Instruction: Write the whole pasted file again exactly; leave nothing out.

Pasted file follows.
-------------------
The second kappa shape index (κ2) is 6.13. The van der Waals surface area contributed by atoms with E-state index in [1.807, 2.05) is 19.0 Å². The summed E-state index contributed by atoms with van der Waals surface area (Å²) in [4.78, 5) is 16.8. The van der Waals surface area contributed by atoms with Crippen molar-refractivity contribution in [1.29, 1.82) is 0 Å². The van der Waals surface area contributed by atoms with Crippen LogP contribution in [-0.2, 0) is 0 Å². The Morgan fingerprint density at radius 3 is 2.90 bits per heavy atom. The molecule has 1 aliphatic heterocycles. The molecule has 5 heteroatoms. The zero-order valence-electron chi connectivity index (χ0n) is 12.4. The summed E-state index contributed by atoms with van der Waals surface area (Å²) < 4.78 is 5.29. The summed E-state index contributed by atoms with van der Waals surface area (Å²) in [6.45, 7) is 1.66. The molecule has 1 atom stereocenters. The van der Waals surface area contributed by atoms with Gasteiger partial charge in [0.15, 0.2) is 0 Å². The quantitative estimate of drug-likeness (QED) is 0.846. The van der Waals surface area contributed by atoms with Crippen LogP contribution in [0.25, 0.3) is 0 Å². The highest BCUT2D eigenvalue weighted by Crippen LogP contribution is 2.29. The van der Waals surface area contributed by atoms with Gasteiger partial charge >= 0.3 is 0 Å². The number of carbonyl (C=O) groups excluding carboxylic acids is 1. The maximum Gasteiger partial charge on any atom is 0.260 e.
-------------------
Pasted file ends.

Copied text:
The second kappa shape index (κ2) is 6.13. The van der Waals surface area contributed by atoms with E-state index in [1.807, 2.05) is 19.0 Å². The summed E-state index contributed by atoms with van der Waals surface area (Å²) in [4.78, 5) is 16.8. The van der Waals surface area contributed by atoms with Crippen molar-refractivity contribution in [1.29, 1.82) is 0 Å². The van der Waals surface area contributed by atoms with Crippen LogP contribution in [-0.2, 0) is 0 Å². The Morgan fingerprint density at radius 3 is 2.90 bits per heavy atom. The molecule has 1 aliphatic heterocycles. The molecule has 5 heteroatoms. The zero-order valence-electron chi connectivity index (χ0n) is 12.4. The summed E-state index contributed by atoms with van der Waals surface area (Å²) < 4.78 is 5.29. The summed E-state index contributed by atoms with van der Waals surface area (Å²) in [6.45, 7) is 1.66. The molecule has 1 atom stereocenters. The van der Waals surface area contributed by atoms with Gasteiger partial charge in [0.15, 0.2) is 0 Å². The quantitative estimate of drug-likeness (QED) is 0.846. The van der Waals surface area contributed by atoms with Crippen LogP contribution in [0.25, 0.3) is 0 Å². The highest BCUT2D eigenvalue weighted by Crippen LogP contribution is 2.29. The van der Waals surface area contributed by atoms with Gasteiger partial charge >= 0.3 is 0 Å². The number of carbonyl (C=O) groups excluding carboxylic acids is 1. The maximum Gasteiger partial charge on any atom is 0.260 e.